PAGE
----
Successful P4P relies on choosing measures unbiased by industry influence.

 

(162) Campbell SM, McDonald R, Lester H. The Experience of Pay for Performance in English Family Practice: A Qualitative Study. Annals of Family Medicine. 2008: 6(3) 228-234.

PMID: 18474885

Summary:

  • Interviewed 20 nurses and 21 family doctors across England to explore beliefs and concerns about changes to service as a result of P4P between 2004-2007.
  • Many doctors and nurses acknowledged that nurses have become the primary provider of health care for patients with chronic disease, however most P4P reimbursements go to doctors.
  • The QOF achieved objectives:
    • Improved disease specific processes of patient care
    • Increased primary care physician income
    • Improved data capture
  • Lists unintended consequences including:
    • Dual QOF-patient agenda within consultations
    • Potential deskilling of doctors
    • Decline in doctor/patient continuity of care
    • Resentment by team member not benefiting financially
    • Concerns about an ongoing culture of performance monitoring

Significance to Literature:

British family doctors and nurses surveyed believe that despite benefits, P4P negatively affects relationships between doctors, nurses, and patients.

 

(174) Krumholz HM, Lee TH. Redefining Quality—Implications of Recent Clinical Trials. NEJM. Perspective. 2008: 358(24) 2537-2539.

PMID: 18539915

Summary:

  • Article written in response to ADVANCE and ACCORD trials negative intensive glucose control results in type 2 diabetes management. (170 and 173)
  • “Different strategies may have different effects on patients beyond their effect on risk-factor levels.”
  • Clinical guidelines need to reflect the strategy of intervention.
  • Provides two recommendations for performance measurement change:
    • Support the use of targets with reference to the strategies used to achieve them.
    • Guidelines should incorporate considerations of the risk of disease and adverse consequences posed by the intervention.

Significance to Literature:

Suggests appropriate responses to evidence that contradicts a specific guideline.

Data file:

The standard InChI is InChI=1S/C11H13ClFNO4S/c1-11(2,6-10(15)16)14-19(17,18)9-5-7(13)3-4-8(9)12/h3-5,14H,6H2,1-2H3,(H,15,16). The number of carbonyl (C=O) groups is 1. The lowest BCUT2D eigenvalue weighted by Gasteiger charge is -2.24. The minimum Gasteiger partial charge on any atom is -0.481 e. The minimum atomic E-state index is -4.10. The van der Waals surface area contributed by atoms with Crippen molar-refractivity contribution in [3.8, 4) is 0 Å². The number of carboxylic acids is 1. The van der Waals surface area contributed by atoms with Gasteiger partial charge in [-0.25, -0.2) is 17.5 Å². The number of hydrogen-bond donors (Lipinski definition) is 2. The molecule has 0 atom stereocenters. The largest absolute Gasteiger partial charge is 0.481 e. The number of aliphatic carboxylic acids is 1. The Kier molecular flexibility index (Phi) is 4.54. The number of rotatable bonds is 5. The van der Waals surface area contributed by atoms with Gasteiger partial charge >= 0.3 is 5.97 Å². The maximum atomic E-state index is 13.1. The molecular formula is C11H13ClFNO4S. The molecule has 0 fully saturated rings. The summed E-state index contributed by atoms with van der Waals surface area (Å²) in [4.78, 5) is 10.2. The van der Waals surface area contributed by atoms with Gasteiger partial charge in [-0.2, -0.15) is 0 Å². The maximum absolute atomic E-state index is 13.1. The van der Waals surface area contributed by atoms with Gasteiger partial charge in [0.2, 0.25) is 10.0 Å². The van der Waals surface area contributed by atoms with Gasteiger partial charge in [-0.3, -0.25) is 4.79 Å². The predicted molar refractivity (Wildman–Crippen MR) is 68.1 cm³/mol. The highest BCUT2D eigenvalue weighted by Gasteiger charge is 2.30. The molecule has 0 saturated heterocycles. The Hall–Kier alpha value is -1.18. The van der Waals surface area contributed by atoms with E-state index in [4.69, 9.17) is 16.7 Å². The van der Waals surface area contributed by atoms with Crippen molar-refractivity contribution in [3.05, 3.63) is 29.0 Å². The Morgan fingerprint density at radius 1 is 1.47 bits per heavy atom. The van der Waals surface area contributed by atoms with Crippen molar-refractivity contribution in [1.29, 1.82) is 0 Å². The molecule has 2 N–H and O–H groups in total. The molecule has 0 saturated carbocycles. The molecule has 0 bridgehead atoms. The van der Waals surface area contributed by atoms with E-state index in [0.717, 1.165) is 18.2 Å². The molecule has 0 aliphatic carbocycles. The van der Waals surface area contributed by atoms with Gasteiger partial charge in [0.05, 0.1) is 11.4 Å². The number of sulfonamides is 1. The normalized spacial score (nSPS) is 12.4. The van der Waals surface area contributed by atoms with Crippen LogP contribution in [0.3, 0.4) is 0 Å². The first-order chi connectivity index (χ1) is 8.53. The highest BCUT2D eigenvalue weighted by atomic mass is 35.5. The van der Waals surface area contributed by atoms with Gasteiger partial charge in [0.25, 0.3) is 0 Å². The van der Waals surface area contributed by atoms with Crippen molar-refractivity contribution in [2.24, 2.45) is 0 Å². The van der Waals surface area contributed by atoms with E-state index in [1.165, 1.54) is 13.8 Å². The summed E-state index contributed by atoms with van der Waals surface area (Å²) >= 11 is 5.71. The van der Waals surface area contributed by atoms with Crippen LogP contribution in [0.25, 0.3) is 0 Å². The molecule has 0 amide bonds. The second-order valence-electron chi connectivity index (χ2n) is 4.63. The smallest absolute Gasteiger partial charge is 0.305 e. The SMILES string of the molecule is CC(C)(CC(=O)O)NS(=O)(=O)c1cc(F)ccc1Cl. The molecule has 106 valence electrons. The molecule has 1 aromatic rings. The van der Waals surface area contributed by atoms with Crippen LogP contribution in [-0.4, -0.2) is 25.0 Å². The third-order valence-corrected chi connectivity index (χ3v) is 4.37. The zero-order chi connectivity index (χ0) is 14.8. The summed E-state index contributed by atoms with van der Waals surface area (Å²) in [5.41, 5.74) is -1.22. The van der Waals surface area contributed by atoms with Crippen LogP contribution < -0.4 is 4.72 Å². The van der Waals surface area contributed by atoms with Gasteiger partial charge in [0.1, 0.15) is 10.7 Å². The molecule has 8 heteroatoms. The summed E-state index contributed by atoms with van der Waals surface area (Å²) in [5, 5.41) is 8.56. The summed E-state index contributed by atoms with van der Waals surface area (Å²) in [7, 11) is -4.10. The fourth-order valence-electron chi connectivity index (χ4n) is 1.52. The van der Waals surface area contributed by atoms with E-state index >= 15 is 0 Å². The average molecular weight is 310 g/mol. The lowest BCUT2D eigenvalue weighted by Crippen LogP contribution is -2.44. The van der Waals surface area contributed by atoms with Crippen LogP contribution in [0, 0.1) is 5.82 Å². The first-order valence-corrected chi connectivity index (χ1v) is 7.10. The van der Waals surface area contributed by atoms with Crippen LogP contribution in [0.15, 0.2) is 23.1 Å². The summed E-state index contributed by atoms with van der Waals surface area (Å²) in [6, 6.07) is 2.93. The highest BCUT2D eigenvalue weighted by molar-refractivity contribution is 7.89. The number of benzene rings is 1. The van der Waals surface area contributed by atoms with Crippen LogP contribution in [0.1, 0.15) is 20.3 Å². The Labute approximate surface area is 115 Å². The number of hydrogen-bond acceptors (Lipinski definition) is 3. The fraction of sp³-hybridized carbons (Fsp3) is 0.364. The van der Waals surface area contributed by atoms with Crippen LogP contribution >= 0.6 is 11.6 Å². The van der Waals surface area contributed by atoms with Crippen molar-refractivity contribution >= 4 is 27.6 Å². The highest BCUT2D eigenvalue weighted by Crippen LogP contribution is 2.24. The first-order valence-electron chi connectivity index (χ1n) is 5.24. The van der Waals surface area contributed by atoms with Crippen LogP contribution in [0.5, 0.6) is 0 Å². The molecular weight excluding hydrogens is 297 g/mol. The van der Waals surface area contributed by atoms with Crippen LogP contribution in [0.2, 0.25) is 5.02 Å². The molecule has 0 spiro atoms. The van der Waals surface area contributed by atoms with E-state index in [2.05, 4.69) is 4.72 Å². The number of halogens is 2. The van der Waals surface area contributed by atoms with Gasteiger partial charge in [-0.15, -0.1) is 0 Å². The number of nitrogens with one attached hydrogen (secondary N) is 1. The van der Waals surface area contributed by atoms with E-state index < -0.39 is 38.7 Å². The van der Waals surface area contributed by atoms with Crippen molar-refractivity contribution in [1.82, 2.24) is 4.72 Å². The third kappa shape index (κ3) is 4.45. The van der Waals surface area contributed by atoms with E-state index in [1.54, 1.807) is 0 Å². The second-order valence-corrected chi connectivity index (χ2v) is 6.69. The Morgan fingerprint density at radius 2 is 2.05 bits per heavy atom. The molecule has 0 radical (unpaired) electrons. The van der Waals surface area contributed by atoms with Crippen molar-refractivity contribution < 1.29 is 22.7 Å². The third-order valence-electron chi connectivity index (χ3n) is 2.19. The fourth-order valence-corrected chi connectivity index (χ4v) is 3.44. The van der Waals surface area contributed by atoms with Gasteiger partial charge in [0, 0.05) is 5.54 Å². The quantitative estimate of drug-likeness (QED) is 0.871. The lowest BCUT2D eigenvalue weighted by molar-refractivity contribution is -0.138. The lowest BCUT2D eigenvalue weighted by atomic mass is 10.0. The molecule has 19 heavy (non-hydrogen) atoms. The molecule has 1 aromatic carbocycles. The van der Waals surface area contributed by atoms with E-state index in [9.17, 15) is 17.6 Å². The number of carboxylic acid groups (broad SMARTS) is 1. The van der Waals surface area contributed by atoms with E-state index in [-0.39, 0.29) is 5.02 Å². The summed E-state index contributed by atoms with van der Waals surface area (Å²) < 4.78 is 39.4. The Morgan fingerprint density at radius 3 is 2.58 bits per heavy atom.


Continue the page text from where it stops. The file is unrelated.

(186) Doran T, Fullwood C, Reeves D, Gravelle H, Roland M. Exclusion of Patients from Pay-for-Performance Targets by English Physicians. NEJM. 2008: 359(3) 274-284.

PMID: 18635432

Summary:

  • Article first discusses the three approaches to avoiding inappropriate treatment of patients when a quality indicator does not apply when other considerations must take precedence:
    • Risk-adjust
    • Maximum achievement thresholds
    • Exception reporting
  • Analysis of data from exception reporting in the UK, including financial gain analysis, and the effect of the characteristics of patients and medical practices.
  • The median rate of exceptions in 2005-2006 was 5.3%
  • Authors conclude that exception reporting has brought substantial benefits to P4P in the UK, and there is little evidence of gaming the system.
  • Exceptions accounted for about 1.5% of the cost of the P4P program in the UK.
  • Discusses the arguments for and against exception reporting.

Significance to Literature:

Exclusion of patients is necessary in P4P, This demonstrates a successful attempt to do so.

 

(233) Werner RM, Goldman LE, Dudley RA. Comparison of Change in Quality of Care Between Safety-Net and Non-Safety-Net Hospitals. JAMA. 2008: 299(18) 2180-2187.

PMID: 18477785

Summary:

  • Authors sought to examine trends in disparities of the quality of care between hospitals with high (safety-net) and low (non-safety-net) percentages of Medicaid patients.
  • Non-safety-net hospitals improved their performance in AMI care significantly more than safety-net hospitals.
  • Safety-net hospitals are also more likely to receive smaller bonus payments and are more likely to incur penalties under P4P.
  • The CMS P4P program may exacerbate existing disparities.

Significance to Literature:

The combination of lower baseline performance and smaller gains in safety-net hospitals suggests disparities in quality of care are increasing.

 

(239) Higashi T. et al. Relationship between Number of Medical Conditions and Quality of Care. NEJM. 2008: 356(24) 2496-2504.

PMID: 17568030

Summary:

  • Authors analyzed 7,500 patients from three separate studies on disease-specific technical quality of care. 956 of which had three or more conditions.
  • “Linear regression analysis showed that each additional condition was associated with a 2.2% increase in the quality score,” in one study, and a 1.7% increase in each of the other two studies.
  • The relationship between increased and the number of conditions was less significant if the patient had more than seven conditions, or did not see a specialist.